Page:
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A Review of Basic Geometry—Activity 2

More Topological Abnormalities

Remember that topologically, a single-handled mug is equivalent to a torus (doughnut). Now take a piece of string or yarn and tie it in the fashion indicated below left to the handle of a mug. Have someone hold the string and another person take the cup off the string through the knot (i.e. while the first person hold both ends of the string). Is the string really tied to the cup. Now reverse the process. Interesting!

[single-handled mug with loop knot around handle] [small wooden board with three holes, string loop tied in center hole, tied each end, and pair of large washers on strong]
Pictured above right is only one example of readily encountered puzzles loosely based on this same principle. The goal is to move the nut from one loop to the other without untying the knot at either end. If you make your own wooden puzzle like the one above, be sure the nut or washer is too large to fit through the hole and please use two nuts/washers. The goal then is to split them, which is much easier to verify then moving it from one side to the other.

Here is yet another puzzle application for this problem.

Three Post puzzle--Start Three Post puzzle--End

Having solved the above puzzles can we apply what we have learned to another situation? This interesting topological problem makes for an interesting party game. Select a pair from each table group and see if you can help them find the solution for becoming untangled. (See figure below.)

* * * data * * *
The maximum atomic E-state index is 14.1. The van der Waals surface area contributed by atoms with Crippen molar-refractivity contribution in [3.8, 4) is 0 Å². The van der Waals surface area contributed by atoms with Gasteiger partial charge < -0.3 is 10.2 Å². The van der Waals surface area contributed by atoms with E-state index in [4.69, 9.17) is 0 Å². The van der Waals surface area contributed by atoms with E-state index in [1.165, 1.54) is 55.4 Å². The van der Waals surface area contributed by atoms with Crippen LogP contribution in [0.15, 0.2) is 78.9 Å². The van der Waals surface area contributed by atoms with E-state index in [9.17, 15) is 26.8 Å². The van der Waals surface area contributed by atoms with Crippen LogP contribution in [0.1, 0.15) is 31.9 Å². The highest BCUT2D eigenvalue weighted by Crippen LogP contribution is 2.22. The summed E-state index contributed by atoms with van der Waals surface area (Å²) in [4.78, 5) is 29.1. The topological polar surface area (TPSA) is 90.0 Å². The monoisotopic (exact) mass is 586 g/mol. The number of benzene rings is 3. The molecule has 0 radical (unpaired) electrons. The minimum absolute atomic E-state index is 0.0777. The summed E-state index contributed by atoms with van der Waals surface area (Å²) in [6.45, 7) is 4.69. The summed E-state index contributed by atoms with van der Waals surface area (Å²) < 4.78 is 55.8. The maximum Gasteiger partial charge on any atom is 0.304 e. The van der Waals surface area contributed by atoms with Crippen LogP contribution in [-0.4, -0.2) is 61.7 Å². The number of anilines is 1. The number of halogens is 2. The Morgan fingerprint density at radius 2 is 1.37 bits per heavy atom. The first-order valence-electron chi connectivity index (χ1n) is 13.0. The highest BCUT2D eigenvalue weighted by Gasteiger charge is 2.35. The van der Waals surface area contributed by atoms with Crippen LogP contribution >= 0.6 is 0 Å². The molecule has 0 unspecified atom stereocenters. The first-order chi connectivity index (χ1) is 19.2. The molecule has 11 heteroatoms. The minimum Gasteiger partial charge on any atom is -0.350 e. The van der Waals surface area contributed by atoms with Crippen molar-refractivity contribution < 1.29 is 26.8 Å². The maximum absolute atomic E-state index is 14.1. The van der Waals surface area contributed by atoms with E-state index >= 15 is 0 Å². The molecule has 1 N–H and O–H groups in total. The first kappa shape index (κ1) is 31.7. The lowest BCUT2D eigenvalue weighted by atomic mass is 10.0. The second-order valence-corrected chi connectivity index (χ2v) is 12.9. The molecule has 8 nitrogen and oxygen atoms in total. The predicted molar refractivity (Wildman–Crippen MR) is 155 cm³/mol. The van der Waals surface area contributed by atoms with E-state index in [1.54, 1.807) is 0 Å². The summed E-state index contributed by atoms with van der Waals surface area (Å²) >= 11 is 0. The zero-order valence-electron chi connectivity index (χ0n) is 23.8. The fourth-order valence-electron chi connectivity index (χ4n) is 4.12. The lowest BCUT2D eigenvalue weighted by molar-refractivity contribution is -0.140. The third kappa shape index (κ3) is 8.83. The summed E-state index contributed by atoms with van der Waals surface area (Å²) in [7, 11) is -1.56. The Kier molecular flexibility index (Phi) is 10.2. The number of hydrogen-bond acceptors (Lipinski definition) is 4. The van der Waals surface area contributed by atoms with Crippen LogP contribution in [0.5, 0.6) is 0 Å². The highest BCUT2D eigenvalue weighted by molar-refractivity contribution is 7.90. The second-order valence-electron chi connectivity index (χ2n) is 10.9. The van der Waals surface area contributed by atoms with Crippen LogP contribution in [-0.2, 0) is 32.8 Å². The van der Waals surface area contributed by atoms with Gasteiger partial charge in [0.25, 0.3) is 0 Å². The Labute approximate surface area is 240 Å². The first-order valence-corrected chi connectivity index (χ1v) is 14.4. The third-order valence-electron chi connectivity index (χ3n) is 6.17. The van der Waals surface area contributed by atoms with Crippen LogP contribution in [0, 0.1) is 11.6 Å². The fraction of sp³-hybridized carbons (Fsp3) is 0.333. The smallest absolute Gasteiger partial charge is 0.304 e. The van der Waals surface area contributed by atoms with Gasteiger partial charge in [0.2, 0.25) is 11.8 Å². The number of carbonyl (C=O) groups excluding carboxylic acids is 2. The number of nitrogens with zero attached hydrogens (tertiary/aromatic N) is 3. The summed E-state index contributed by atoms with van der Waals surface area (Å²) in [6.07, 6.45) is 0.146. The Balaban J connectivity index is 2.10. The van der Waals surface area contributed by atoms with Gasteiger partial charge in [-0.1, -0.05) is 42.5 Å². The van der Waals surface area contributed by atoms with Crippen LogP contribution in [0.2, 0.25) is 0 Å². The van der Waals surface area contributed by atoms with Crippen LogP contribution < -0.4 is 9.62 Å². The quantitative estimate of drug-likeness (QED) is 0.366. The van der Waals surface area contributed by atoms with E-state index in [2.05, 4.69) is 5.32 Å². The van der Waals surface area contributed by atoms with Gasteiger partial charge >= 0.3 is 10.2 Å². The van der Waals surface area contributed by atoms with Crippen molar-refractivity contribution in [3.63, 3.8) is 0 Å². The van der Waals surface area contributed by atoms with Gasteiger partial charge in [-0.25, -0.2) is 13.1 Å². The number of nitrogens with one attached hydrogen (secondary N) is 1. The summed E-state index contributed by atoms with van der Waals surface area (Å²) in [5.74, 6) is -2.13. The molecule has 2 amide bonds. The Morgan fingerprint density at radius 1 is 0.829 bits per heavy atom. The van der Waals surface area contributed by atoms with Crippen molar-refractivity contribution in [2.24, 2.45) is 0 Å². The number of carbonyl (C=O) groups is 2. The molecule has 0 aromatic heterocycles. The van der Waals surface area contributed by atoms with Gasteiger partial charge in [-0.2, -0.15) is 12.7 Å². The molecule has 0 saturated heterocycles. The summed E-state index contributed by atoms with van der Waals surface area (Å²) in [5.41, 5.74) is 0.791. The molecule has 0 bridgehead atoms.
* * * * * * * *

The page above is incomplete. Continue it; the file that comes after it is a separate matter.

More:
[boy and girl each with strings joining own wrists, looped]

Here are yet some more puzzles loosely based on these same principles.

Sneaky Pete Chinese Rings or Torture Horseshoe Puzzle

I had forgotten how to solve Sneaky Pete and lost the instructions. However, this web site was recently e-mailed to me. Please note it does not ever need to be forced and actually we have had to have the rings welded shut because students abused it. Please do not force it. However, if you solve it, please let me know.

The Chinese Rings are one of my favorite puzzles. I discovered this one when I was 15 years old. It was made out of coat hanger wire. I was instantly hooked! There seems to be a binary pattern to it. Can you describe it? Here is another view.

The "original" horseshoe puzzle is also a fun one.